African art > African mask, tribal art, primitive art > Kuba mask
Masque Kuba / Nkutshu (N° 19041)
Induction and Funeral Rites in African Art
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More than twenty types of masks are used among the Kuba, with meanings and functions that vary from one group to another. Ritual ceremonies were the occasion to display decorative arts and masks to honor the spirit of the deceased or to honor the king.
Three types of masks have been associated with dances that take place in the royal enclosure: the first, called Moshambwooy, represents Woot, the founder of the Bushoong, the hero of the culture. The second, known as Nady Amwaash (Ngaady Un Mwash), embodies the wife/sister of Woot, a character that would have been introduced to give more importance to the role of women. The third mask is called Bwoom. As a character, Bwoom has been variously interpreted as a prince (the king's younger brother), a man of the people, a pygmy, even a subversive element at the royal court.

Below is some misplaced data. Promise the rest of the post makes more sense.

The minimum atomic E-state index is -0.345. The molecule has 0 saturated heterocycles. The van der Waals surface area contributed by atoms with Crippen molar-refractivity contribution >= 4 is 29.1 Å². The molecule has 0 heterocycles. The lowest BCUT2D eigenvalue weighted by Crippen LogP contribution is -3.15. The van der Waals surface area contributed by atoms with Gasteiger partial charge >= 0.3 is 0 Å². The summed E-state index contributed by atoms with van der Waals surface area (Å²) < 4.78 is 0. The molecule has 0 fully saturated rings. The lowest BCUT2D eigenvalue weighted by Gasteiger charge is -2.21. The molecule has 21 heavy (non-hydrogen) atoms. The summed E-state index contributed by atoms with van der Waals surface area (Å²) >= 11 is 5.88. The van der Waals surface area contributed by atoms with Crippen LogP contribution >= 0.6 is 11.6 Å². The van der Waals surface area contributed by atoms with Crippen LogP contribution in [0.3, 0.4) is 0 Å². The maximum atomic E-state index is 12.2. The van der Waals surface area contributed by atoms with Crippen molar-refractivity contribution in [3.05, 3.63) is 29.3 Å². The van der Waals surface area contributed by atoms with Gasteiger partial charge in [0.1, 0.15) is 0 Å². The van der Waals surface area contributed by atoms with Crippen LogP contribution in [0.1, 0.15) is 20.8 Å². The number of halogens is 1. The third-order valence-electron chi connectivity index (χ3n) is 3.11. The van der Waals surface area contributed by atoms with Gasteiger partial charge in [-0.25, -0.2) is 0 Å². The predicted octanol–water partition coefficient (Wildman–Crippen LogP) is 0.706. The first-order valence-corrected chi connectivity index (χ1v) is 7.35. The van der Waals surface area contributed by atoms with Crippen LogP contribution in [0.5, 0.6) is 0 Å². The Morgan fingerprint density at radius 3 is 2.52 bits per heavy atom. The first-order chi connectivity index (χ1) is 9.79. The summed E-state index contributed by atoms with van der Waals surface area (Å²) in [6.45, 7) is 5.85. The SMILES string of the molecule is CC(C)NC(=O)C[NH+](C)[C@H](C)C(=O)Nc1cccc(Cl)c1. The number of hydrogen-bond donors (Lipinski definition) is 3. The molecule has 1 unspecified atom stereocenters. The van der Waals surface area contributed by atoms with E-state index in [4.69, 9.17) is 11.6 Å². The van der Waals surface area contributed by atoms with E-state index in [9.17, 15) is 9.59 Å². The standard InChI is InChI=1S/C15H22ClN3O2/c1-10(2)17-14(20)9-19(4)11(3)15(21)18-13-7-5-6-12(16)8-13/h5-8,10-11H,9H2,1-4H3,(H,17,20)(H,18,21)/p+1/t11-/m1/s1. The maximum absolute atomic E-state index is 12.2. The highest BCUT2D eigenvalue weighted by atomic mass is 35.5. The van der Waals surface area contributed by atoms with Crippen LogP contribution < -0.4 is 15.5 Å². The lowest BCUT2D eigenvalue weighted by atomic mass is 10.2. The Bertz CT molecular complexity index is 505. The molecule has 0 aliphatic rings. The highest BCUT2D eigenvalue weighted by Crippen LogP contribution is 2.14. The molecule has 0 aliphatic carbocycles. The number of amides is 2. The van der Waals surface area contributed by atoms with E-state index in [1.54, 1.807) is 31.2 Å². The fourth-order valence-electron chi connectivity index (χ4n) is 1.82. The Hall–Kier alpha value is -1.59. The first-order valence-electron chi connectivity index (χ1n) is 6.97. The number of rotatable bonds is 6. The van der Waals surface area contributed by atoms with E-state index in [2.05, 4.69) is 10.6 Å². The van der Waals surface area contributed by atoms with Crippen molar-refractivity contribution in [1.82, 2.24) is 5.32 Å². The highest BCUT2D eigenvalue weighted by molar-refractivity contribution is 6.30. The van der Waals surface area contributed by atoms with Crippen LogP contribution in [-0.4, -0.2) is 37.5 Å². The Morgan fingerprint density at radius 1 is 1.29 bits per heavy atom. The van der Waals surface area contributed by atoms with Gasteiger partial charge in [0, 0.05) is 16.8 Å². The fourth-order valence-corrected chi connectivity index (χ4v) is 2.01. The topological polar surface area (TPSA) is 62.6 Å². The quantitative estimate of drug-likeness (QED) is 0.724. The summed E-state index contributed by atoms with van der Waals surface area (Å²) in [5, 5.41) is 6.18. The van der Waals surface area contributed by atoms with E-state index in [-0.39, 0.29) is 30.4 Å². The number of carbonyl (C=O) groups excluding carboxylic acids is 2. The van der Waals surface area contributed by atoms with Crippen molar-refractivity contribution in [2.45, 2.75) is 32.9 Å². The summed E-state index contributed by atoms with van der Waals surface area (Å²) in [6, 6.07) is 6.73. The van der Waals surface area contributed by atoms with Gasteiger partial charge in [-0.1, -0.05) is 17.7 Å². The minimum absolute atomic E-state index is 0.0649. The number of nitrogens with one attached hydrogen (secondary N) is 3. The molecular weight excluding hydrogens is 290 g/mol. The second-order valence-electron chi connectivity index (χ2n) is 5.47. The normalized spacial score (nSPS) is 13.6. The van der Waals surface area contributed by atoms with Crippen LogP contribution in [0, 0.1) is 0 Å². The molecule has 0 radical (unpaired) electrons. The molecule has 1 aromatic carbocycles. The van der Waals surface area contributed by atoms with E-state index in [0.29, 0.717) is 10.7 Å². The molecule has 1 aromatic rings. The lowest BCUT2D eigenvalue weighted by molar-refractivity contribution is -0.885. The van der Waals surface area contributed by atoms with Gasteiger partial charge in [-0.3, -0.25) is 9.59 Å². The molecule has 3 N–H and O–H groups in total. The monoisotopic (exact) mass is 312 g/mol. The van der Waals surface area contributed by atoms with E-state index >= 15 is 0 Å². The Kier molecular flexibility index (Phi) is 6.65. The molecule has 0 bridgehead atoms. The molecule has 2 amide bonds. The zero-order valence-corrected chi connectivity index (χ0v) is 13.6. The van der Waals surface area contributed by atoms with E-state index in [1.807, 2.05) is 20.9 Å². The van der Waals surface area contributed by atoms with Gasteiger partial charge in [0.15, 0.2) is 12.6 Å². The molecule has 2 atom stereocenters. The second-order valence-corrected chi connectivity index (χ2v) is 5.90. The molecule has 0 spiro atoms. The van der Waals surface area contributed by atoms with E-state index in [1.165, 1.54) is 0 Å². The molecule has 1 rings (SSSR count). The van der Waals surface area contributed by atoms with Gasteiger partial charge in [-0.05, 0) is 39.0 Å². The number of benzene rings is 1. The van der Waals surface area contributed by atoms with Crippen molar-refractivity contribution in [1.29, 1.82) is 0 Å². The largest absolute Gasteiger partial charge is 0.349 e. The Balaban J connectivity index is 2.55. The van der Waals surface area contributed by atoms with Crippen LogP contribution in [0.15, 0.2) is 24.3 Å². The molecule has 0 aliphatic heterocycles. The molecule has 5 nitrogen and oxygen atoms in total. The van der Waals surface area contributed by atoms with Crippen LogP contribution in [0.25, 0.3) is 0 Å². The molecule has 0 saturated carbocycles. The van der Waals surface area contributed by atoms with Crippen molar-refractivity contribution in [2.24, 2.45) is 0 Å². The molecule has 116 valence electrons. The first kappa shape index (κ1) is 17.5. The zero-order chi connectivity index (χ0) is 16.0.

Bulbous forehead and shaved temples for this mask decorated with geometric checkered patterns, and distinguished by the presence of an imposing nose. Polychrome matte patina, abraded areas.
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|Country||rdc ex zaire|
|Estimated dating||2ème halfxx°|
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